• Both New York and Massachusetts have limited the number of people who may take the exams in their states and will give preference to those who attended law schools in their respective states. These moves have been decried, including by law school deans here and here.

What About Permanent Changes to the Bar Exam?

Understandably, state supreme courts and bar examining authorities are responding to a crisis with insufficient and sometimes contradictory data. Everyone hopes that the bar exams can be administered safely this year. And that emergency measures may only be in play for 2020. But shouldn’t we plan for the possibility that conditions will be similar for the bar exams scheduled in February 2021? July 2021?

The fire drills various states have had around the July bar exam point to the importance of a consistent and holistic approach to testing the minimum competence of future attorneys. The UBE seemed like a huge step forward and it may be counterproductive to retreat back to a patchwork of state-specific approaches.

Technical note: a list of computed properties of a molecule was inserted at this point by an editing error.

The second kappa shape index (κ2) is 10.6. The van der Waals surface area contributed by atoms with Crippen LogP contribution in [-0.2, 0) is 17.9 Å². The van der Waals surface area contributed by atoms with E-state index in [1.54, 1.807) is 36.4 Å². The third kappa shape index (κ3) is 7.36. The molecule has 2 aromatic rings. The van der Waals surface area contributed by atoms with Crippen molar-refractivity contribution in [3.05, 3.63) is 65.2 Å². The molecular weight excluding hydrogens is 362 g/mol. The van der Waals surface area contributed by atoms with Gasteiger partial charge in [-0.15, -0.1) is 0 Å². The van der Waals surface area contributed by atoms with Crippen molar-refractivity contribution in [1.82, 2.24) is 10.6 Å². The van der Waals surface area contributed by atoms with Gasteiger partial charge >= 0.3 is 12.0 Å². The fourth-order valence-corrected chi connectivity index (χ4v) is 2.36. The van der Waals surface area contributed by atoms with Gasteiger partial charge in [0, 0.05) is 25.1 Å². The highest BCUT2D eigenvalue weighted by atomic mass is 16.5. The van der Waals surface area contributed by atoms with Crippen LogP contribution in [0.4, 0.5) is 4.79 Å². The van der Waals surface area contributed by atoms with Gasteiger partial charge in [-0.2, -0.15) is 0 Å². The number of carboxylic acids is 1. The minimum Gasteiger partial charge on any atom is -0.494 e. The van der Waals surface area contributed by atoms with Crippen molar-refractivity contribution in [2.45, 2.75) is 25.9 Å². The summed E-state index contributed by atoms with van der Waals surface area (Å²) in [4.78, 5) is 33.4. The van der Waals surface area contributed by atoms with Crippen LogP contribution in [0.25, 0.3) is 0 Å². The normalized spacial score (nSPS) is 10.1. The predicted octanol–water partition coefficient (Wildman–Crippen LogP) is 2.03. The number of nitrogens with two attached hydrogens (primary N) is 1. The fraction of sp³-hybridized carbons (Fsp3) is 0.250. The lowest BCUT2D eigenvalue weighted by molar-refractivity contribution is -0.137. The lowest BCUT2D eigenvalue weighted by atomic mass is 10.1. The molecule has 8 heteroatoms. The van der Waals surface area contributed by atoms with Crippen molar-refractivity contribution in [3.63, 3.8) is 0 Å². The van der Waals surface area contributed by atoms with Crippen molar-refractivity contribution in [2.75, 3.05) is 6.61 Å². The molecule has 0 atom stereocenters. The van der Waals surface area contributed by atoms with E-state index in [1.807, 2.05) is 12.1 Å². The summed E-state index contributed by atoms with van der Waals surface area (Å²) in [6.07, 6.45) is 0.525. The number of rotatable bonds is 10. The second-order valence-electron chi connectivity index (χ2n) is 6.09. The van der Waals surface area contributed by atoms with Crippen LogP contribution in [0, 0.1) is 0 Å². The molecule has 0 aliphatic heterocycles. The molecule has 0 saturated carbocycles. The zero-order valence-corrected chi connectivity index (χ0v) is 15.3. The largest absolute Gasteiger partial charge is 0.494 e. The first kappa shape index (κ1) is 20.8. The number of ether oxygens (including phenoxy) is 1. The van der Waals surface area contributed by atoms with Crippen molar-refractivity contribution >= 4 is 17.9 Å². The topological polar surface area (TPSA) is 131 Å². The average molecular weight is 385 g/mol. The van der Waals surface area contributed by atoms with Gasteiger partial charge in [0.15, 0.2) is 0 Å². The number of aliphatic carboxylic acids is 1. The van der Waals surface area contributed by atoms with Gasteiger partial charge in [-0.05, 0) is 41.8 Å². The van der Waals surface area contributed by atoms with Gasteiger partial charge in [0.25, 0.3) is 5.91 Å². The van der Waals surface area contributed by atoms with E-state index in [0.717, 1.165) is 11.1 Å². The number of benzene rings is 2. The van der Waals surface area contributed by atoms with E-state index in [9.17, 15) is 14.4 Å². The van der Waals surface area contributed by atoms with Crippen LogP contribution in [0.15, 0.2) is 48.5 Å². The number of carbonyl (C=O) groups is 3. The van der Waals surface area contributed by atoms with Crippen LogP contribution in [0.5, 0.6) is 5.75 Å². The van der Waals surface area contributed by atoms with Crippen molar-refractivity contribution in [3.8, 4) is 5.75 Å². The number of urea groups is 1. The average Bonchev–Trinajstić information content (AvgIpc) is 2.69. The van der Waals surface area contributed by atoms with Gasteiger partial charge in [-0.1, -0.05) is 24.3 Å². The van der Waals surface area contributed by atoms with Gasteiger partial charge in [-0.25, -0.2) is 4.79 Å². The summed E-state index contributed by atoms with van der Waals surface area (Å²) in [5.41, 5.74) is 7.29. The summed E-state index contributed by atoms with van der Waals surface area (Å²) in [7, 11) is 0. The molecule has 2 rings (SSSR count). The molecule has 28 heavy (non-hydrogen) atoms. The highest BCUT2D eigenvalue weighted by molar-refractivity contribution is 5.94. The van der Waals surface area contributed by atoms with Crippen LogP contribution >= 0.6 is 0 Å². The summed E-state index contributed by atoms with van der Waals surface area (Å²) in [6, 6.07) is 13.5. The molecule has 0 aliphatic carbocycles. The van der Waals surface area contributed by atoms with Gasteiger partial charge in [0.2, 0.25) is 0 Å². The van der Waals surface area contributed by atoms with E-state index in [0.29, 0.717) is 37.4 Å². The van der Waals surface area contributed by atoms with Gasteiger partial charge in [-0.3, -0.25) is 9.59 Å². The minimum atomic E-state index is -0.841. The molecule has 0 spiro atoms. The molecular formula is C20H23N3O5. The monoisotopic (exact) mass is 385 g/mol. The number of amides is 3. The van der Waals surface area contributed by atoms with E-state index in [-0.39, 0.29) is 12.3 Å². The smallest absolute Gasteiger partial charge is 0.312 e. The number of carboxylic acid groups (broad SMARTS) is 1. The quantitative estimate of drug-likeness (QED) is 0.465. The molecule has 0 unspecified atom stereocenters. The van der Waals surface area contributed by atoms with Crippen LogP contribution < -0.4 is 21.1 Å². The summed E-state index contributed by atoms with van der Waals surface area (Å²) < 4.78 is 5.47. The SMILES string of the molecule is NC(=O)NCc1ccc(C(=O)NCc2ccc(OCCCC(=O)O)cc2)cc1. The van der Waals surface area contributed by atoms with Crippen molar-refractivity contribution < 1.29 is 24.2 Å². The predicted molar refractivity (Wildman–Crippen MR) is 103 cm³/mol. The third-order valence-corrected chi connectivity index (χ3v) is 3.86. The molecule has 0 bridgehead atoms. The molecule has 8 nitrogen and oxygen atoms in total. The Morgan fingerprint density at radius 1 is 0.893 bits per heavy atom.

As a self-regulating profession, we are obliged to make sure there is integrity in the licensing process for new attorneys. And we owe our future lawyers some certainty in the process.

But the bar exam is under scrutiny. It is important for the protection of the public and the integrity of the legal profession that we ensure that newly minted lawyers possess the required minimum competencies. Agreeing on what those are, across the nation, seems like a necessary first step.

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Jayne Reardon
As a prior trial lawyer, Jayne leads lawyers to embrace the transformative possibilities of future law practice. As a prior disciplinary counsel, Jayne is passionate about promoting the core values of the legal profession. She is a graduate of the University of Michigan Law School and the University of Notre Dame. Jayne lives in Park Ridge, Illinois with her husband and those of her four children who are not otherwise living in college towns and beyond.
Jayne Reardon